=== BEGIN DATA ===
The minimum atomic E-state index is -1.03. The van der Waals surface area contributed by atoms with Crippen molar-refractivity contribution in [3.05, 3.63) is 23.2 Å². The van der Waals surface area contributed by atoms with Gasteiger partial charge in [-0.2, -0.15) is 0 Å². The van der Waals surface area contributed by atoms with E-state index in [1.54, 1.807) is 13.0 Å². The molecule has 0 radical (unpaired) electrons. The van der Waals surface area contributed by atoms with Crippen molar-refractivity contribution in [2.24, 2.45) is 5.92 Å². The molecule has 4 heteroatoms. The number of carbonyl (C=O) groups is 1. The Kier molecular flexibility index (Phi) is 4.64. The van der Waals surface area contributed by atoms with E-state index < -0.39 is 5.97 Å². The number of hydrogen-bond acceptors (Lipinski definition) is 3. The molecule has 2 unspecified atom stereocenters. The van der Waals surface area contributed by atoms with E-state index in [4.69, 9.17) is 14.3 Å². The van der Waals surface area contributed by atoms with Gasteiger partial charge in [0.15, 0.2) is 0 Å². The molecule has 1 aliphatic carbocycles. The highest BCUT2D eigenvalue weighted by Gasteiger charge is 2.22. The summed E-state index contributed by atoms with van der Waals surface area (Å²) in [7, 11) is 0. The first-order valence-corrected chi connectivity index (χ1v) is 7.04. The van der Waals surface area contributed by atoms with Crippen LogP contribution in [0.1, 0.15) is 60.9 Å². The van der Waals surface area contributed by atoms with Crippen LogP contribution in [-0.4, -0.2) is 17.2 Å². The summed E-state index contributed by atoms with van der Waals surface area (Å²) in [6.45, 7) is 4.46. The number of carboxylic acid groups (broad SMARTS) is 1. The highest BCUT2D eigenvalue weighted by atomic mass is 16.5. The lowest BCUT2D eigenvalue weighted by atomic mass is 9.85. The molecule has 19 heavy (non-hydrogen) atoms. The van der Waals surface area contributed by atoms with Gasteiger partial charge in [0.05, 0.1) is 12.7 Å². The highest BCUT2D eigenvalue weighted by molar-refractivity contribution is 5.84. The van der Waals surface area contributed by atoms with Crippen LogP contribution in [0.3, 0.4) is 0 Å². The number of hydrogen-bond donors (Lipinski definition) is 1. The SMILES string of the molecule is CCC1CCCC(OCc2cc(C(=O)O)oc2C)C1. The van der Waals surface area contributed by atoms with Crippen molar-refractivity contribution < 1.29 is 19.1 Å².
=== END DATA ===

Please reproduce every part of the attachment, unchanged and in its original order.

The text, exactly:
The minimum atomic E-state index is -1.03. The van der Waals surface area contributed by atoms with Crippen molar-refractivity contribution in [3.05, 3.63) is 23.2 Å². The van der Waals surface area contributed by atoms with Gasteiger partial charge in [-0.2, -0.15) is 0 Å². The van der Waals surface area contributed by atoms with E-state index in [1.54, 1.807) is 13.0 Å². The molecule has 0 radical (unpaired) electrons. The van der Waals surface area contributed by atoms with Crippen molar-refractivity contribution in [2.24, 2.45) is 5.92 Å². The molecule has 4 heteroatoms. The number of carbonyl (C=O) groups is 1. The Kier molecular flexibility index (Phi) is 4.64. The van der Waals surface area contributed by atoms with E-state index < -0.39 is 5.97 Å². The number of hydrogen-bond acceptors (Lipinski definition) is 3. The molecule has 2 unspecified atom stereocenters. The van der Waals surface area contributed by atoms with E-state index in [4.69, 9.17) is 14.3 Å². The van der Waals surface area contributed by atoms with Gasteiger partial charge in [0.15, 0.2) is 0 Å². The molecule has 1 aliphatic carbocycles. The highest BCUT2D eigenvalue weighted by Gasteiger charge is 2.22. The summed E-state index contributed by atoms with van der Waals surface area (Å²) in [7, 11) is 0. The first-order valence-corrected chi connectivity index (χ1v) is 7.04. The van der Waals surface area contributed by atoms with Crippen LogP contribution in [0.1, 0.15) is 60.9 Å². The van der Waals surface area contributed by atoms with Crippen LogP contribution in [-0.4, -0.2) is 17.2 Å². The summed E-state index contributed by atoms with van der Waals surface area (Å²) in [6.45, 7) is 4.46. The number of carboxylic acid groups (broad SMARTS) is 1. The highest BCUT2D eigenvalue weighted by atomic mass is 16.5. The lowest BCUT2D eigenvalue weighted by atomic mass is 9.85. The molecule has 19 heavy (non-hydrogen) atoms. The van der Waals surface area contributed by atoms with Gasteiger partial charge in [0.05, 0.1) is 12.7 Å². The highest BCUT2D eigenvalue weighted by molar-refractivity contribution is 5.84. The van der Waals surface area contributed by atoms with Crippen LogP contribution in [0.3, 0.4) is 0 Å². The number of hydrogen-bond donors (Lipinski definition) is 1. The SMILES string of the molecule is CCC1CCCC(OCc2cc(C(=O)O)oc2C)C1. The van der Waals surface area contributed by atoms with Crippen molar-refractivity contribution < 1.29 is 19.1 Å².